My name is Vasco Pimenta. I'm a portuguese aerospace engineer, working in Delft, the Netherlands. (not anymore, living and working in Lisbon since December 2006)
I've started playing Go around June 2004. I've learned a lot through Sensei's library, and it's also an excellent location to find external resources related to Go.
December 2004: I'm playing more often at KGS (Pimenta), and I'm currently 23k, although still with the annoying ? that everybody seems not to want to play against.
March 2005: I'm sort of stuck around 20k, and it's frustrating how hard it's getting to progress. I guess I must play more often and increase my readings.
September 2005: I've reached as high as 16k, but am now back to 18k. Sometimes my stength (in KGS) is abuptly changed in just a few weeks time. In the meantime, at the local club, people rate me considerably higher (12~14k), making it difficult to answer the simple "how strong are you" question at the start of a game with somebody I never played before.
June 2008: I've been back to Portugal since December 2006. I'm currently 6k KGS, and part of the board of the Portuguese Go Association.
I already own (and enjoy reading!) a number of Go books. Next you'll find my (necessarily pretty uninformed) comments about them. You're probably better off just going to David Carlton's Go Bibliography and reading much more meaningful opinion about many more books there. Or simply click the book's names below to go directly to their respective page on that site.
Please also bear in mind that these are all the books I have read, so there may be other, better books on the same subject that I don't know about, and therefore don't recommend here.
Go: A complete introduction to the Game, by Cho Chikun
I chose this introductory book over Charles Mathews' Teach Yourself Go for no particular reason, really, after pinning these two (plus Iwamoto's Go for Begginers, that was unavailable at Schaak and Go Winkel Het Paard) with the help of David Carlton's website. I was later happy to find that it is suggested as the companion begginers' book in Bozulich's excellent The Second book of Go. I only read this book once (perhaps I should have re-read it already...), and it's well-written and easy to follow. Would recommend it as a first book on Go, although really without any terms of comparison.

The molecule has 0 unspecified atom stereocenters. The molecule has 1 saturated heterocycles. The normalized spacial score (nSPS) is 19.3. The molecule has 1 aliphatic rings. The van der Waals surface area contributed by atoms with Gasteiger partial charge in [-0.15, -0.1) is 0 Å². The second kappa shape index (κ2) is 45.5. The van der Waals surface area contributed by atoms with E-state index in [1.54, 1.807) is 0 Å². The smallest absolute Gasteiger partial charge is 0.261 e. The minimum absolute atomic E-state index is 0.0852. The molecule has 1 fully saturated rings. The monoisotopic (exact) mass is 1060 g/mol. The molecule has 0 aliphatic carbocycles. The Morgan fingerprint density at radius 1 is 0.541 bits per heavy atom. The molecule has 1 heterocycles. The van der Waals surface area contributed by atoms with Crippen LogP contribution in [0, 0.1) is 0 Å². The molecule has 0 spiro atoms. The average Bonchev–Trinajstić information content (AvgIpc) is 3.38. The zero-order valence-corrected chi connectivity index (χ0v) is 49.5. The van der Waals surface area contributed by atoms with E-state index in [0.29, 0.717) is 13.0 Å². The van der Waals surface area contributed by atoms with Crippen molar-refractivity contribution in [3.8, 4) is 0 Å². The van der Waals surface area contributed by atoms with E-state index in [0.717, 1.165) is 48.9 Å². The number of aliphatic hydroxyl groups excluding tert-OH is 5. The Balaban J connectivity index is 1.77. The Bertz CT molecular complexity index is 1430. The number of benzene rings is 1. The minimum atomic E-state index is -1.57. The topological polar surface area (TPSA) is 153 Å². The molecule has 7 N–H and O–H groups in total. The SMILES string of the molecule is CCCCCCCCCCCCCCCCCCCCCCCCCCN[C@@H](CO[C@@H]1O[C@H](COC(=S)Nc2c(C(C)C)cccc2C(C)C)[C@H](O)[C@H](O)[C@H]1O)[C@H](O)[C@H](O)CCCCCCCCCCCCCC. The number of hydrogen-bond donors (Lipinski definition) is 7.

The Second Book of Go, by Richard Bozulich
This book was instrumental in my learning of the structure of a go game: fuseki, joseki, middle-game, endgame, etc. It is a very good, albeit short introduction to these and other aspects of the game. I dearly advise it to anybody that has just finished reading an introductory book, but has little or no understanding of either strategic or tactical concepts fundamental to the game. Highly recommended.
Lessons in the Fundamentals of Go, by Kageyama Toshiro
Excellent book, read it three times already. It's written in an entertaining and funny way. It's difficult to pin down a range of players' strengths that should read it, because it really conveys broad principles that should be followed by players, strong and weak. You probably should read it immediately after the two preceeding books, and keep re-reading it as you become stronger, as you'll always learn new things you didn't get the first time around. This is generally true for all go books I read, though...
The author browses several subjects, from the opening to the endgame. Given the lenght of the book, these are not exhaustive chapters, but rather pointers and examples of important things. It's a bit as if the author is trying to teach you not Go, but "philosophy" of Go. Cannot recommend it more.
Opening Theory Made Easy, by Otake Hideo
Attack and Defense, by Ishida Akira and James Davies
Tesuji, by James Davies
Life and Death, by James Davies
Appreciating Famous Games, by Ohira Shuzo
Rich: Hi Vasco! Where in the Netherlands are you? Do you play at a local club, or only online?
Rich: Hey Vasco, thanks for your message. Hope you get this one... I play at Leiden, but there's a club in Delft. Ledien's big and meets Thursdays, Delft's smaller but very friendly and meets on Wednesdays. There are contact details here: http://www.gobond.nl/adr.htm Hope to see you soon!
TDerz: Rich & Pimenta, could you please come into contact with me? Rijswijk & The Hague are between Delft and Leiden.
Email me at firstname.lastname@example.org (removethat) and 2005=xs4all or here on Senseis.
Hej Vasco, I read the problem with the keyboard. I have the same problem. I never can see the lower part of the board. Did you solved the problem ? Please let me know. I love to play GoSuite.
Thanks TeeGee? (email@example.com)
RobAnybody: Hey, I sent you mail with my SLoT patch, but still no answer. Are you still there?